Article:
U.S. Women's Soccer Team doctor talks support from her immigrant parents

"My career is where it is today because they didn’t confine me to what they knew, but let me grow into my opportunities and towards my passions.”

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By Ellen Rose

Growing up, Dr. Monica Rho says she remembers waiting for her mom's nursing shift to end at a suburban Chicago hospital where she worked. She would do her homework in the waiting room and recalls observing the culture of working in a hospital — how someone could dedicate his or her life to helping others.

“Looking back, I was probably influenced more that I realize,” she says. “The most visible career field I saw growing up was medicine.”

Today, Dr. Rho is the chief of musculoskeletal medicine at the Shirley Ryan Ability Lab in Chicago and associate professor at the Northwestern University Feinberg School of Medicine. She’s also the physician for some of the best female athletes in the world — the U.S. Women’s National Soccer Team — treating players like Megan Rapinoe, Julie Ertz and Carli Lloyd. She was with them in France as they won their fourth World Cup title in 2019 and plans to be with the team in Tokyo for the 2020 Olympic Games.

Monica Rho with her parents.Courtesy Monica Rho

“There's a lot of joys for working with the team,” Dr. Rho says. “One of the best things about working with them is these are consummate professionals and so it really is wonderful to be trying to support people who are trying to be at the top of their game.”

Dr. Rho’s parents are immigrants from South Korea that came to the United States in the mid 1970’s with a dream of a better life for themselves and their future children. In addition to her mother working as a nurse, her father was an accountant. “It was very important to my parents that we develop into well-respected professionals in America,” she says.

Initially, her parents spoke to her and her two siblings in Korean, but eventually they stopped after a teacher suggested they should enforce English at home. “It made sense at the time, but it’s the complete opposite today,” Dr. Rho says. “Now everyone is all about kids knowing as many languages as possible.”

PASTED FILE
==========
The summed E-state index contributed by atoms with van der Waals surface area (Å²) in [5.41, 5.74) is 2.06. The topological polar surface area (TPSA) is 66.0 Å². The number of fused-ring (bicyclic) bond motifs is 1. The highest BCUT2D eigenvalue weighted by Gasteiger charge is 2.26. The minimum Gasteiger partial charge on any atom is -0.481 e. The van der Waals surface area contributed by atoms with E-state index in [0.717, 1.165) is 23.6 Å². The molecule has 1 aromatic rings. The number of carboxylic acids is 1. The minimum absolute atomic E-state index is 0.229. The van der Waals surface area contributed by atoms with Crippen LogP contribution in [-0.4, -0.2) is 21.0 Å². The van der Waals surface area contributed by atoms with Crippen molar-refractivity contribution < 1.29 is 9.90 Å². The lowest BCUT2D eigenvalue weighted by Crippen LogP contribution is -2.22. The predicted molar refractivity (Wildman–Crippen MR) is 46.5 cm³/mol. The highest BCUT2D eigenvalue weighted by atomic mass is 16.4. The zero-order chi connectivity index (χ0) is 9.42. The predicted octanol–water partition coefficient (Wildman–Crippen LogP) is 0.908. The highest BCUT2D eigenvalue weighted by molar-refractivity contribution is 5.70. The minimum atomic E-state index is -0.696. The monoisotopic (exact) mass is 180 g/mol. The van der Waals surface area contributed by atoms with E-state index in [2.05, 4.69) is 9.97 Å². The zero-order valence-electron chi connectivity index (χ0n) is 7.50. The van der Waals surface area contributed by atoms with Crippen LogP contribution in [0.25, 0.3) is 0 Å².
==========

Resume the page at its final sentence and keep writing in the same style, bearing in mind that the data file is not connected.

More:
Another cultural change Dr. Rho’s parents had to embrace was girls playing sports. They let her play whatever sport she wanted as long as her grades were good. “And so I played a lot of sports – soccer, basketball, tennis, figure skating, track and field, ice hockey, and Tae Kwon Do – and I got great grades in school,” she says. “My career is where it is today because they didn’t confine me to what they knew, but let me grow into my opportunities and towards my passions.”

This summer, Dr. Rho is traveling to South Korea to be the keynote speaker at a conference hosted by the Korean Society of Sports Medicine, and her parents will join her. She says of all her accomplishments and accolades, they are perhaps most proud of this opportunity. “To see me go back there to where they consider home, they are just very excited,” Dr. Rho says.

It will be a busy summer for Dr. Rho, as she’s also preparing to travel to her first Olympic Games in Tokyo. Looking back, she never thought it was possible to attend the Olympics as anything but an elite athlete or spectator. “I've always wanted to go to the Olympics. That had always been a dream of mine,” she says. “But I didn't actually think that there would be a path to get there as a physician.”

This story appears as part of “Changing the Games: Women in STEM at the 2020 Tokyo Olympics & Paralympics,” a 10-part video series produced by NBC News Learn and NBCSports in collaboration with Lyda Hill Philanthropies. To view the series, go to nbcnewslearn.com/changingthegames.